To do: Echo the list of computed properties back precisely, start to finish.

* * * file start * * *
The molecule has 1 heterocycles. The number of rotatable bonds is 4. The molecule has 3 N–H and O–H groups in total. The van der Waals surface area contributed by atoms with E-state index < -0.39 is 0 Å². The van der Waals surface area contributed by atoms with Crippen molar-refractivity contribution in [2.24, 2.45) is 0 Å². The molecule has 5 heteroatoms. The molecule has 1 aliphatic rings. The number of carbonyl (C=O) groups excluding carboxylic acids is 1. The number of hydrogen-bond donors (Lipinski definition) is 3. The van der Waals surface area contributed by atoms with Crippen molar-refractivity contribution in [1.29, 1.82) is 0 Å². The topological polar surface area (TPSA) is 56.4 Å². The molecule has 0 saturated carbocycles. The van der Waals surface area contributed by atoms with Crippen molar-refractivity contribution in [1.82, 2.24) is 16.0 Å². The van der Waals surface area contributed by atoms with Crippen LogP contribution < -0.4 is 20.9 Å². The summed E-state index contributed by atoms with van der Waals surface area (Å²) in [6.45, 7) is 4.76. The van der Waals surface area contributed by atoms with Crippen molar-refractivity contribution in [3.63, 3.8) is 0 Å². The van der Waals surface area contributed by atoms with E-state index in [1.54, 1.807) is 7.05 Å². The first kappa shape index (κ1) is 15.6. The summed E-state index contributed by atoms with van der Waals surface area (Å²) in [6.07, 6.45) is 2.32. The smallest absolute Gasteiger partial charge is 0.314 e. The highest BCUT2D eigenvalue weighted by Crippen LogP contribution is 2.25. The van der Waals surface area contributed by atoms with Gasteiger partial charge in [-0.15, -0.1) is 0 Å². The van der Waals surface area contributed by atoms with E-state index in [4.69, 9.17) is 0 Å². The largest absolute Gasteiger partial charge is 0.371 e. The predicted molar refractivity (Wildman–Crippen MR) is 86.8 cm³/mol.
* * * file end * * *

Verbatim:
The molecule has 1 heterocycles. The number of rotatable bonds is 4. The molecule has 3 N–H and O–H groups in total. The van der Waals surface area contributed by atoms with E-state index < -0.39 is 0 Å². The van der Waals surface area contributed by atoms with Crippen molar-refractivity contribution in [2.24, 2.45) is 0 Å². The molecule has 5 heteroatoms. The molecule has 1 aliphatic rings. The number of carbonyl (C=O) groups excluding carboxylic acids is 1. The number of hydrogen-bond donors (Lipinski definition) is 3. The van der Waals surface area contributed by atoms with Crippen molar-refractivity contribution in [1.29, 1.82) is 0 Å². The topological polar surface area (TPSA) is 56.4 Å². The molecule has 0 saturated carbocycles. The van der Waals surface area contributed by atoms with Crippen molar-refractivity contribution in [1.82, 2.24) is 16.0 Å². The van der Waals surface area contributed by atoms with Crippen LogP contribution < -0.4 is 20.9 Å². The summed E-state index contributed by atoms with van der Waals surface area (Å²) in [6.45, 7) is 4.76. The van der Waals surface area contributed by atoms with Crippen molar-refractivity contribution in [3.63, 3.8) is 0 Å². The van der Waals surface area contributed by atoms with E-state index in [1.54, 1.807) is 7.05 Å². The first kappa shape index (κ1) is 15.6. The summed E-state index contributed by atoms with van der Waals surface area (Å²) in [6.07, 6.45) is 2.32. The smallest absolute Gasteiger partial charge is 0.314 e. The highest BCUT2D eigenvalue weighted by Crippen LogP contribution is 2.25. The van der Waals surface area contributed by atoms with Gasteiger partial charge in [-0.15, -0.1) is 0 Å². The van der Waals surface area contributed by atoms with E-state index in [4.69, 9.17) is 0 Å². The largest absolute Gasteiger partial charge is 0.371 e. The predicted molar refractivity (Wildman–Crippen MR) is 86.8 cm³/mol.